They're not ready to pitch tents just yet, but one group is speaking out against the Payment Card Industry data-security standard.
The Occupy PCI movement organizers say that the PCI Council is taking a flawed approach to fraud reduction.
According to the Occupy PCI website, the PCI Council which manages the standard is promoting new rules for devices that read debit and credit cards. Those rules state that card readers would need to undergo testing, certification and listing on the Council's website.
That testing would place a considerable financial expense on vendors and allow the Council to pocket a profit, those behind the Occupy PCI movement say.
PCI compliance audits are good at evaluating controls, policies and procedures, according to a payments processing expert at US Dataworks. The standards have certainly improved the security of cardholder data.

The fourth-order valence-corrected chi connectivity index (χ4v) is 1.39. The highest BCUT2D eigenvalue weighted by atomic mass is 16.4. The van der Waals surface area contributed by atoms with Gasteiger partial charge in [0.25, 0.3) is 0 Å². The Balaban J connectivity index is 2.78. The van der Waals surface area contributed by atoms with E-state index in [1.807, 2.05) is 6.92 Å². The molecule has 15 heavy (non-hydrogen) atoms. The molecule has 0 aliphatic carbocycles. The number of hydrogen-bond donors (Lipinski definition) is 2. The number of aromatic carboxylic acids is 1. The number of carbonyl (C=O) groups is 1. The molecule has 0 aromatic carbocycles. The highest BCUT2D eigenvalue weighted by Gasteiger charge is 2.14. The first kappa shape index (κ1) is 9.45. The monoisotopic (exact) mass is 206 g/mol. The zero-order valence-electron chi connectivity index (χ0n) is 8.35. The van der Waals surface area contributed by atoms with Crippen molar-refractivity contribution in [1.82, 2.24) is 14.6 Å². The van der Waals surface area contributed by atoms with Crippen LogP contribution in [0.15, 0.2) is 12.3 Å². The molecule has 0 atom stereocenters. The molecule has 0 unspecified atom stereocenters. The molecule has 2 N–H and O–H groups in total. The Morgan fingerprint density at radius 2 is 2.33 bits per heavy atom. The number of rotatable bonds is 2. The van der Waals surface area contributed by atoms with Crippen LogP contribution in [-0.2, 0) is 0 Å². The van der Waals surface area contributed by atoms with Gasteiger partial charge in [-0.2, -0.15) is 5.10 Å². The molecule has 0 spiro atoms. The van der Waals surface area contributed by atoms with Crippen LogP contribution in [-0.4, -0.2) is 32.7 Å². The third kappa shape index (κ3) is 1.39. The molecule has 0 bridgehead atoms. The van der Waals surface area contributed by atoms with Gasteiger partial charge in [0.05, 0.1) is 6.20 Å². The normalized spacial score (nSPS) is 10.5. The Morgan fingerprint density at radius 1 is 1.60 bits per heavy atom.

But the problem is that means the crooks just get more creative. The better path to cardholder privacy is through a different mechanism rather than relying on card account numbers and magnetic stripes.
The Occupy PCI movement agrees that a new approach is needed.
Even the strongest encryption cannot protect data already written on the blackboard. Data on the magnetic stripe are unprotected from the first time they're issued and must be delivered in clear text to the brands for authorization.
Merchants are caught in the middle, charged with the responsibility of shrouding that data. Occupy PCI supporters say it's time to shake up the status quo when it comes to data protection.
Source: Occupy PCI, January 2012